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Michael Brunner 
Circadian Rhythms and Molecular Clocks

Groupleader: Michael Brunner

Current Research

The Molecular Clock of Neurospora crassa

Most organisms have evolved circadian clocks to anticipate environmental changes associated with the 24h night-day cycle of earth rotation. Circadian clocks modulate rhythmic expression of a large number of genes (~10% in eukaryotic organisms) and thus generate the potential to control thousands of biochemical, physiological and behavioral functions in a time-of-day specific manner. Circadian clocks are cell-autonomous oscillators. They are composed of a network of interconnected positive and negative feedback loops that produce rhythmic expression and modification of one or more clock proteins. Circadian oscillations are self-sustained and persist without environmental cues with a ca. 24 h period. In nature, environmental signals, so-called �zeitgebers�, are transduced to the circadian clock to synchronize the clock with the 24 h period of earth rotation. The strongest zeitgebers are light, temperature and nutrients.
Using the filamentous fungus Neurospora crassa as a model organism, we aim to understand how the circadian clock works as a program that coordinates complex expression profiles in a temporal fashion.
The frequency (frq) gene is a key element of the circadian clock of Neurospora. Expression levels of frq RNA and FRQ protein oscillate in a circadian fashion. Expression of frq is controlled by the transcription factors White Collar-1 (WC-1) and WC-2. These GATA-type zink-finger transcription factors assemble into a hetero-oligomeric complex, the White Collar Complex (WCC). They bind to two specific elements in the frq promoter and activate clock-controlled frq RNA transcription as well as transcription of frq in response to light. FRQ protein is a dimeric phosphoprotein which is part of a negative feedback loop inhibiting synthesis of its own RNA. In the course of a day FRQ protein is progressively hyperphosphorylated and degraded. As the levels of FRQ protein decrease the negative feedback is gradually relieved. frq RNA levels begin to rise and a new circadian period starts. However, FRQ does not only act as a repressor of its own RNA. It also supports accumulation of WC-1 and WC-2. The positive feedback of FRQ on WC �1 accumulation appears to be due to a post-transcriptional function of FRQ, while the positive effect of FRQ on WC-2 expression is on the level of transcription.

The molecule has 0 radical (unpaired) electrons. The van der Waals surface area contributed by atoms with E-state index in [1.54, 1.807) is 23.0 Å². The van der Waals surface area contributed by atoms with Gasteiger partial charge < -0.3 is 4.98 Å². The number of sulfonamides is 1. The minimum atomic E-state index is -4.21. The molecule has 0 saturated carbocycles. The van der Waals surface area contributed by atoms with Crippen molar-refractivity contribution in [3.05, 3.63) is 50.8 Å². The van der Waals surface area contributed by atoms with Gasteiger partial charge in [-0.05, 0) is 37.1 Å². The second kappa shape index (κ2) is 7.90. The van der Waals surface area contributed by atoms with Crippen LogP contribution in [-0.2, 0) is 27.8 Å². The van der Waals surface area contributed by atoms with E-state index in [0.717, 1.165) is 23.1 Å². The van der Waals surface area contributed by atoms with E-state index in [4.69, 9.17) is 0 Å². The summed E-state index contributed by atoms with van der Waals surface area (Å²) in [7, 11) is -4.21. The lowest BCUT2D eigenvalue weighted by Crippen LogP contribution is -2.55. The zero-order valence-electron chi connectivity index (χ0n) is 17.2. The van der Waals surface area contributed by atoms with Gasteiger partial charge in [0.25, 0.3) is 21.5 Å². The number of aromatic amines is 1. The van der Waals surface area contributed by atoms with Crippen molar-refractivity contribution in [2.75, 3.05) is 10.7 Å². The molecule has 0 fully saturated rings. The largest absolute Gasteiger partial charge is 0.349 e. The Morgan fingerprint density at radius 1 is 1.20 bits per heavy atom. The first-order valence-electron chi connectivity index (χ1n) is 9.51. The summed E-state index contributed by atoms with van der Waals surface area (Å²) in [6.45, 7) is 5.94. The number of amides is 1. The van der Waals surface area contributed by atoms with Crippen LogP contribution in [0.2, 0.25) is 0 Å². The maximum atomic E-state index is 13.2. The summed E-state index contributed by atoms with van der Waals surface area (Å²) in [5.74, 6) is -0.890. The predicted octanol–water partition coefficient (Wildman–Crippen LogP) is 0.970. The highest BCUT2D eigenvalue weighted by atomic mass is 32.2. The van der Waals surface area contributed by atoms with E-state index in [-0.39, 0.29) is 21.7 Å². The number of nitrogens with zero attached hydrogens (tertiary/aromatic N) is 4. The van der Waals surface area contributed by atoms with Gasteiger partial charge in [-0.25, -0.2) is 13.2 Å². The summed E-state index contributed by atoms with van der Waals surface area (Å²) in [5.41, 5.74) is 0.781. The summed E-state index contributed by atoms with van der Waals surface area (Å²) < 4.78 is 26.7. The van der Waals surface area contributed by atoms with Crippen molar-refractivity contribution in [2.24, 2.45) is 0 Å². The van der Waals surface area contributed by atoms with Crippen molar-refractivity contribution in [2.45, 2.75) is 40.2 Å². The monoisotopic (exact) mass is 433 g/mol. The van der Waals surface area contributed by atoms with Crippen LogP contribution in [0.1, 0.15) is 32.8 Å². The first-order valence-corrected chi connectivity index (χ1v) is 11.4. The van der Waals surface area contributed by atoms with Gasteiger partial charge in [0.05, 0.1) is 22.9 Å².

Future Projects and Goals

The assembly of clock protein complexes, the translocation of these complexes into the nucleus and the regulated degradation of clock protein complexes are key steps in timekeeping on the molecular level. The mechanisms underlying the positive and negative feedback loops of the molecular clock and the temporal and spatial coordination of the various clock protein interactions are in the main focus of our research. The FRQ/WCC oscillator modulates rhythmic expression of about 1000 Neurospora genes. Only a fraction of these genes are directly controlled by WCC. The organization and regulation of the network of clock-controlled genes is a further focus of the lab.

Interactions of the circadian clock protein FREQUENCY (FRQ) with the clock transcription factors
                                        WHITE COLLAR-1 and -2 (WC-1 and WC-2).

Download BZH Report Brunner 2011-2013